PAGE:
Columbia 38 Specifications

Manufactured by:

Columbia Yacht Corporation

The following specifications came from Martin Harris

The C-38 was built from 1965-67. Only 39 copies were made.

                       CENTERBOARD          KEEL
                       MODEL                MODEL
       Length Overall:             38' 11"
     Length Waterline:             26' 6"
                 Beam:             10' 8"
           Fixed Keel:                      6'
             Board Up:  4' 5"
           Board Down:  8' 11"
         Displacement: 16,000 lbs.         14,000 lbs.
       Ballast (lead):  8,400 lbs.          6,400 lbs.
            Sail Area:            659 sq ft
                 Mast:             47' 8"

A C-38 advertisement.

C-38 diagrams.

Mistique A C-38.

Literature available from Justin Thompson's Columbia archives.

The following is from a Columbia brochure:

The new Columbia 38, patterned after the successful Columbia 40, has all the latest features in design. A spade rudder to give perfect control under even the most extreme conditions and a low wetted surface area. This, couplete with a large modern sailplan makes the 38 a top performer in all wind conditons. Ample space in her customized interior gives maximum cruising comfort for 6. This yacht is planned with the family in mind but is sophisticated enough to intrigue the ardent yachtsman. Available in keel centerboard and keel model. Auxiliary power is a Universal Atomic 4. Water and fuel capacity 25 gals. Estimated C.C.A. rating 27.9.

"Patterned after" is probably putting it mildly. I have a copy of an original Columbia engineering drawing. It is a true lines drawing of a hull - the countour lines that define the entire shape of the hull, not just the outline. The drawing is labeled "Columbia 40" but there is no date nor draftman's name or initials. But what is there is a Columbia 40 keel modified to show a spade rudder rather than a keel-hung rudder. I've scanned the portion showing the keel modification. In addition there is a deep keel drawn in. Thus there is a direct path from the Charlie Morgan designed C-40 hull to the Constellation and C-38 hulls, which Columbia never attributed to any particular designer.

One owner's testimony:

I have a 1965 Columbia 38 sloop and in the years I have owned it (18) I have repaired, replaced or rebuilt everything on it. It is a fine sailor, faster than all but modern racers. It is a crank boat that sails as much as 45 degrees heeled. A very beautiful boat with classic lines that are often commented on. As far as the basic structure, it is strong and over-built. All surveyors like its basic construction and set a high "replacement" value on it.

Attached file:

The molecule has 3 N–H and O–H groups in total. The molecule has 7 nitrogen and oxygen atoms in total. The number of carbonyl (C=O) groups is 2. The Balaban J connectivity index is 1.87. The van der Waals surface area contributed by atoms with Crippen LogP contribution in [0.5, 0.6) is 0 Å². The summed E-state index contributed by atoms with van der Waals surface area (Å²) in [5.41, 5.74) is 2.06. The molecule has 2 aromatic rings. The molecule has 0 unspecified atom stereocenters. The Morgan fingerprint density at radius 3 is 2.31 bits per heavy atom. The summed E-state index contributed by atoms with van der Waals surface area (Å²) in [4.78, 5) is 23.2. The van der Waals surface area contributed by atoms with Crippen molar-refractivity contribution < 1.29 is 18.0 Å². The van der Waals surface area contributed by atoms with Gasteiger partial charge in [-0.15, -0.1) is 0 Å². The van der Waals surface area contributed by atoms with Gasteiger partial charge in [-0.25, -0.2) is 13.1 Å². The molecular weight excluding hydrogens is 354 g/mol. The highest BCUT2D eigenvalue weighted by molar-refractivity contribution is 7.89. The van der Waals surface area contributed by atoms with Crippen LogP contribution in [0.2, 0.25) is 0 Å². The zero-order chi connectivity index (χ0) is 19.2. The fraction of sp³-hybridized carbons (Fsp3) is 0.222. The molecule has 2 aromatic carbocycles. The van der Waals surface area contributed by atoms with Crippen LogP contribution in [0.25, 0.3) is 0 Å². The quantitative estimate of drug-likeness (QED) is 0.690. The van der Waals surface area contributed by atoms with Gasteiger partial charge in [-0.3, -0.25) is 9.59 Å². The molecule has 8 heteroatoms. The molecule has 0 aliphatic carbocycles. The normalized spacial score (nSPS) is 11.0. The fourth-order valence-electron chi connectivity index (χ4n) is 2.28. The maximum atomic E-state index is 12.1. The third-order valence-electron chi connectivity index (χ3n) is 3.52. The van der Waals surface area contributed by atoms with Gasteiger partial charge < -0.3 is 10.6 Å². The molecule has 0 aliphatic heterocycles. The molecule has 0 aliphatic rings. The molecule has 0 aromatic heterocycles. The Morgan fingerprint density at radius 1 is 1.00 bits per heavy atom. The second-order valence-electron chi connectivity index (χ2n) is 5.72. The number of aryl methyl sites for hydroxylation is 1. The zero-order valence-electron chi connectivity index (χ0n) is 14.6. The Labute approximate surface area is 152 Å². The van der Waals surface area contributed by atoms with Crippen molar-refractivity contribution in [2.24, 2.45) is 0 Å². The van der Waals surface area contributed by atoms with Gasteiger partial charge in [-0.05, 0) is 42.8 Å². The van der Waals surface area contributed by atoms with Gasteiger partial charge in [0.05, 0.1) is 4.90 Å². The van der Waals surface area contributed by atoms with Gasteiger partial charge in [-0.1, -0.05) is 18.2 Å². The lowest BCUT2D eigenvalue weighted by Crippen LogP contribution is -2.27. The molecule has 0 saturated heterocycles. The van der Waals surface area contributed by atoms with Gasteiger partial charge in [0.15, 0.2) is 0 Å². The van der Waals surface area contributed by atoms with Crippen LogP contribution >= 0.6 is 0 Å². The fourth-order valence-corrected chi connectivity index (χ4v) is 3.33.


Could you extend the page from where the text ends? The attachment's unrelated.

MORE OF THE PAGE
Al Wolfson, 1965 C-38 #16, Annie Laurie

Some info about the keel:

The center board/keel is apx. 2" thick and 5' long, which gives over 9' of keel at full drop. It's a thing of beauty when heeled over. I need the seal or system scymatic to repair ice damage, still leaking here need to plug first area of damage then proceed! Yes its that nasty cable conection!

From a C-33 owner:The centerboard retracts up into a trunk. The pivit pin at the front of the board goes through a hole in the lead ballast in the hull. The most likely place of leakage is through the conduit that the retractor cable near the aft end of the board runs in. At the top of the trunk, down in the bilge, you have the passage way for cable and seawater. Mine has a flexible reinforced hose double clamped to this exit hole. The hose with the cable running through it rises way above the waterline and exits near a large "pulley". It then exits out into the cockpit where it is easily hauled or let down. When fully retracted the centerboard is flush with the bottom of the keel. Unless the hull has been damaged, so long as you have a good hose, clamped properly, there should be no leaks.

From a C-31 owner:The centerboard of my boat, like yours, has a heavy-duty rubber hose clamped to a piece of Bronze rod. The hose is clamped to another tube that is fiberglassed to the top of the C.B. trunk. The C.B. cable emerges from the rod to a sheave under the bridge deck and then out to the cockpit. Last year, the trailing edge of the board got corroded and the attachment of the cable tore out of the board, allowing it to drop down into the mud at my shallow slip. This happened when I was not at the boat and didn't realize it happened till about a week later. I was afraid the rocking of the boat would bend or break the board. But it didn't It was a lot of trouble getting it back. I tried passing a line under the boat and drawing it up, but gave up after 4 hours. Ended up having to get a diver friend with his SCUBA to put the line on the board and we winched it up and tied to there till I could take the boat across Clearwater Harbor to be hauled. I just ground off the corroded area and the tear where the board ripped out. Rounded it off a bit and drilled another hole further into the board. I guess the problem is that the cable, the thimble at the end of the cable and the shackle that connects it to the board are all stainless steel, in constant contact with the mild (I guess) steel centerboard in salt water. You know what happens then. But I don't know what to do about it, short of replacing the board with a bronze or stainless one.

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